A colleague sent me a link to this interesting Flash piece (the credits name Robin Sloan and Matt Thompson as the authors, but I have not been find out anything else about it) that frames itself as a report by the Museum for Media History in the year 2014, when "the press as you know it has ceased to exist." Starting with the birth of the WWW, through the emergence of Amazon, Google, and blogging, the piece then extrapolates a series of subsequent events: the launch of GoogleGrid (a seamless integration of Google, GoogleNews, Gmail, Blogger and Tivo that provides "functionally limitless storage space and bandwidth for all media"); the birth in 2009 of "Googlezon" (GoogleGrid plus Amazon's consumer-recommendation engine); the "news wars" of 2010, in which Googlezon trumps Microsoft's "Newsbotster" by providing dynamic, customized news by searching and reassembling news sources at the sentence level according to each user's preferences and profile; traditional media's futile last stand in 2011; to, finally, the "unleash[ing]" of "EPIC... the evolving personalized information construct" in 2014. EPIC is something like sinister version of Nelson's Xanadu: a universal information network of contributed to by everyone and fed back to them through Googlezon's automatic customization/filtering. For some, EPIC is an information source, "deeper, broader, and more nuanced than anything ever available before," but for most, the piece laments, it "is merely a collection of trivia, much of it untrue, all of it narrow, shallow and sensational."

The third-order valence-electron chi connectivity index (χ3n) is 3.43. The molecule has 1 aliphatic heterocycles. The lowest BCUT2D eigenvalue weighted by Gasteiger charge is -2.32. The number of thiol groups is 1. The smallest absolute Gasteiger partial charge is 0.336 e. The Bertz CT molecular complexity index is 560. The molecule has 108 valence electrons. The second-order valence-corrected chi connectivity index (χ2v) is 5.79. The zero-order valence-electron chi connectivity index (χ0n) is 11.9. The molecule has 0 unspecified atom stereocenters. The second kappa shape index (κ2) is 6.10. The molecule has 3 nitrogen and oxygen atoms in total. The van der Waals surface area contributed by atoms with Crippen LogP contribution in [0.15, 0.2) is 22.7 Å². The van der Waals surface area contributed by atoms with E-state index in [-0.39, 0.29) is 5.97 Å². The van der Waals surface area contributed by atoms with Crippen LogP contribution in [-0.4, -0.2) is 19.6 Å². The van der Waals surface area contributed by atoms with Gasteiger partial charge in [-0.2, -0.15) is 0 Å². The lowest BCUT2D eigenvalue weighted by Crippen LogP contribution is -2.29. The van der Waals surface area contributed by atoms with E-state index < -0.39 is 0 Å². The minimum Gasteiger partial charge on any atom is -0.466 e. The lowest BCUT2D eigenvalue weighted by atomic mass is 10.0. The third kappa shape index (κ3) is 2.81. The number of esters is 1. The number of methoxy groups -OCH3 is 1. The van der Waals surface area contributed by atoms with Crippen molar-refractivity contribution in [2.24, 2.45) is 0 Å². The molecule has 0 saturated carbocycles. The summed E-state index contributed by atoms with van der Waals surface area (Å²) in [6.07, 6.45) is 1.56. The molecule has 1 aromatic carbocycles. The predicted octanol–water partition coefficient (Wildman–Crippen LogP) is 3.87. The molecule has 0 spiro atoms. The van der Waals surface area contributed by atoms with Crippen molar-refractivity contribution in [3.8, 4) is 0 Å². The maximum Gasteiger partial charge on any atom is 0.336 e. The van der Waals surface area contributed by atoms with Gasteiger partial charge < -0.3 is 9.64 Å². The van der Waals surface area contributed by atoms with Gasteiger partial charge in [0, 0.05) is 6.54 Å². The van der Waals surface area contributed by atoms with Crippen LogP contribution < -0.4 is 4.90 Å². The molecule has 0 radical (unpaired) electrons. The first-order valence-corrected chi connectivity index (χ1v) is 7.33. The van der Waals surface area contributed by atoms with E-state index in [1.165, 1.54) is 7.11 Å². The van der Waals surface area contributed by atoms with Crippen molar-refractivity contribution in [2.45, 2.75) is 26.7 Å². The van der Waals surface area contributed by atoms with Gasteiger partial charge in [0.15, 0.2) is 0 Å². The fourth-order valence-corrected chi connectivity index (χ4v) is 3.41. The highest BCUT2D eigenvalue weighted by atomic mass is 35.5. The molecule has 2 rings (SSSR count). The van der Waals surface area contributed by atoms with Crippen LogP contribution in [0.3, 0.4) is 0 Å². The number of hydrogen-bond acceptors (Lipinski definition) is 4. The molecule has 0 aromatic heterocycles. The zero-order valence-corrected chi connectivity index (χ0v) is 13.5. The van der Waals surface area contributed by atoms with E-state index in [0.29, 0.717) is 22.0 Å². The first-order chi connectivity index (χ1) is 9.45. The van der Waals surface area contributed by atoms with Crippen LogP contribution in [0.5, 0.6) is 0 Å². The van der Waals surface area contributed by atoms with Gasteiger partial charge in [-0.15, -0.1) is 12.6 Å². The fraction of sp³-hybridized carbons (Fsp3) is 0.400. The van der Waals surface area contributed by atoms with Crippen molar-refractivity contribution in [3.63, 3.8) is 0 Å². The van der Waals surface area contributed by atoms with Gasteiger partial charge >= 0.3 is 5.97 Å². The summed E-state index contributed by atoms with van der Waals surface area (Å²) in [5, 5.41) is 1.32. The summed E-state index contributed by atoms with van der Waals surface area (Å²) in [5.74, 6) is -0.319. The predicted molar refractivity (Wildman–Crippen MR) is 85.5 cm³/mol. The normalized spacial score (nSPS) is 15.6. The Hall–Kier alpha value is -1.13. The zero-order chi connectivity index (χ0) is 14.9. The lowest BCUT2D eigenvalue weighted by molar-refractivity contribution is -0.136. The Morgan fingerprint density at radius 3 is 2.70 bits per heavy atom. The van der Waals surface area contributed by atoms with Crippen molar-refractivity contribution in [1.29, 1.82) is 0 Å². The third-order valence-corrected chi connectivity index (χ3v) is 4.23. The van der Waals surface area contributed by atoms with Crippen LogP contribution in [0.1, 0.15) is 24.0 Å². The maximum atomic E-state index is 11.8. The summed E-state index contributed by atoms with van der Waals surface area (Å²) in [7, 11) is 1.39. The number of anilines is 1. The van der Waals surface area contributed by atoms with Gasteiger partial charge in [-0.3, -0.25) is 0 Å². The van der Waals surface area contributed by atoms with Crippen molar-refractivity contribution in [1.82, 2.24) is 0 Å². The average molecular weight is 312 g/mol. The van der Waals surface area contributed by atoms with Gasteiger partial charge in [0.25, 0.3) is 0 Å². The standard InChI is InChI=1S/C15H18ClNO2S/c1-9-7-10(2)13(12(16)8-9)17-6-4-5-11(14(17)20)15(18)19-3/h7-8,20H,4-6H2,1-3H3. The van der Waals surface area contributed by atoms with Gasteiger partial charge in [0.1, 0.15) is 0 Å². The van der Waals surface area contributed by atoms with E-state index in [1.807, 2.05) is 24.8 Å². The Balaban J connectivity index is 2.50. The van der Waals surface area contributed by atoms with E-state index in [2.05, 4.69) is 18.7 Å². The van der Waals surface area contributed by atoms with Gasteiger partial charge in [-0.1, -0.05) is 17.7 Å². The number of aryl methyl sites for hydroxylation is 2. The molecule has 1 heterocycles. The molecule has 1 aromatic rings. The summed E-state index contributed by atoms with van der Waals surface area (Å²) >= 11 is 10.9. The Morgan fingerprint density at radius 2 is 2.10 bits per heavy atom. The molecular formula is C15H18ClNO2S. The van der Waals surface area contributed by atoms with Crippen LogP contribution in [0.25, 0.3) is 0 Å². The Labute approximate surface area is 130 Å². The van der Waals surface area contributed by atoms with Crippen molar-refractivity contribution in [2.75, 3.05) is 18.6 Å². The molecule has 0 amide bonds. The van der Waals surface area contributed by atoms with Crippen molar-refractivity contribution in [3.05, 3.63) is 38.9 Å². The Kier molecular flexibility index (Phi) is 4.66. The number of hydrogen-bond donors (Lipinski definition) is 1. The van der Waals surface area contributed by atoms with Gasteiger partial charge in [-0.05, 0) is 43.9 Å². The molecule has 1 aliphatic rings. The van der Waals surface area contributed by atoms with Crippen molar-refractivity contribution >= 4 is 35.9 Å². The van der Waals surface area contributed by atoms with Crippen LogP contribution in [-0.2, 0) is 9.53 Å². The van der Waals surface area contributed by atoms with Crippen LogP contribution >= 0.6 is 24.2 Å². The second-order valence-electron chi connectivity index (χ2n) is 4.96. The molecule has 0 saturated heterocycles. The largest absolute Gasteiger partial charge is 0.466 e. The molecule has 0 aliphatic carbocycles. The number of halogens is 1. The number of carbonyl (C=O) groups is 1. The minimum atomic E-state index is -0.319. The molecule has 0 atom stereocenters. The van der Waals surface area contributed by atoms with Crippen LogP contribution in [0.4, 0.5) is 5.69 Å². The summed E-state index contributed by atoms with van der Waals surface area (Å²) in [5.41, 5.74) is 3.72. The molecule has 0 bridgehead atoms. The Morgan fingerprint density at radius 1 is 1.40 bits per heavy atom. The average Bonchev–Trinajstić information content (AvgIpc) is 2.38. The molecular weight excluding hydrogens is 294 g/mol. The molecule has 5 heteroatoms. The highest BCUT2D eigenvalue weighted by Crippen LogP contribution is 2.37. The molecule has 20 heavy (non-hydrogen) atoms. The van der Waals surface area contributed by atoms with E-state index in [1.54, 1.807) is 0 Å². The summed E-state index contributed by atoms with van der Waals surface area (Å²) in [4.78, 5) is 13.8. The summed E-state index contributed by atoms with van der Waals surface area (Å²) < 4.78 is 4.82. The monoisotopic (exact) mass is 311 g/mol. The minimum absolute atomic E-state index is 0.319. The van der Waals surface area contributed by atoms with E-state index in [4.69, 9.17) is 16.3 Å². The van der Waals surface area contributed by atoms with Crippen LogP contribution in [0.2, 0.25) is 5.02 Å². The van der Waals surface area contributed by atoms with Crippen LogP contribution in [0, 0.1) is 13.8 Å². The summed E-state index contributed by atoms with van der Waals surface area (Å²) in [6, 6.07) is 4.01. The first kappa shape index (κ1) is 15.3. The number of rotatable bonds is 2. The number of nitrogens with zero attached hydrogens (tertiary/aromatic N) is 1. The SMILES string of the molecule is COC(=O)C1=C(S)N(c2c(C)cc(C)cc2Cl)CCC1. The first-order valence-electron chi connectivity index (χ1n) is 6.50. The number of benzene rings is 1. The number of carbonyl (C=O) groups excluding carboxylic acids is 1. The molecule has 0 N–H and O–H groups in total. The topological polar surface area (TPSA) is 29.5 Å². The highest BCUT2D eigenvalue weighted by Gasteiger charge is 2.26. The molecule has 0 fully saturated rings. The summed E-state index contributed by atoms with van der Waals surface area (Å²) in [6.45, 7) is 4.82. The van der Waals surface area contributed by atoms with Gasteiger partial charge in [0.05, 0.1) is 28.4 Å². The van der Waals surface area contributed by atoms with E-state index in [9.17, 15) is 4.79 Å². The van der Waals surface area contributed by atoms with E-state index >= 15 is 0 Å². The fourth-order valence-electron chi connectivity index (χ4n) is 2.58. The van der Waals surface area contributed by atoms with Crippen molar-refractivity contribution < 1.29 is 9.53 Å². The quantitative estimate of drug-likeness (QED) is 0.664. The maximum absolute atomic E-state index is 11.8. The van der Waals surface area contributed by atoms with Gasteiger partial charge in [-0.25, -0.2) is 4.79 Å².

It's a nice piece, cleverly conceived and well executed. It raises legitimate questions about the convergence of information and consumption and where that might lead us. In a way, though, I feel like I have heard all of this before in a dozen sci-fi/cyberpunk books and movies. I hear numerous echoes of Neil Stephenson's Snow Crash (which contains its own global network — the 'metaverse' — and also postulates 'gargoyles' — people who strap on piles of electronic gizmos to become mobile data/media collection agents). There's a line about the rise of freelance editors who "connect, sort, and prioritize" the content of EPIC for users, that can be traced straight back to Vannevar Bush's Memex. (and it is at the core of a short story I read once called "Bank Robbery"). EPIC 2014 does a pretty good job of weaving these strands together, but aside from the brand names, this seems like a yet another telling of the venerable beware-the-evil-monopolistic-corporate-giant story.
One thing that's interesting about speculative fiction is that it usually tells you a lot more about the present (our fears, our hopes, our blindspots) than the future. The future history sketched by this piece rests on some rather optimistic projections of technological progress ("functionally limitless" storage and bandwidth by 2006?), some naive assumptions about the current balance of power (Big Media doesn't try to stop the growth of this upstart competitor until 2011?), and a heavy dose of nostalgia a presumed by-gone era (when "the Fourth Estate" really meant something). The cynic in me wants to ask how this terrible future, when news "is merely a collection of trivia, much of it untrue, all of it narrow, shallow and sensational," differs substantially from the present day...
Still, an interesting piece, nicely suited for sparking discussions about the future of media and the social impact of technology.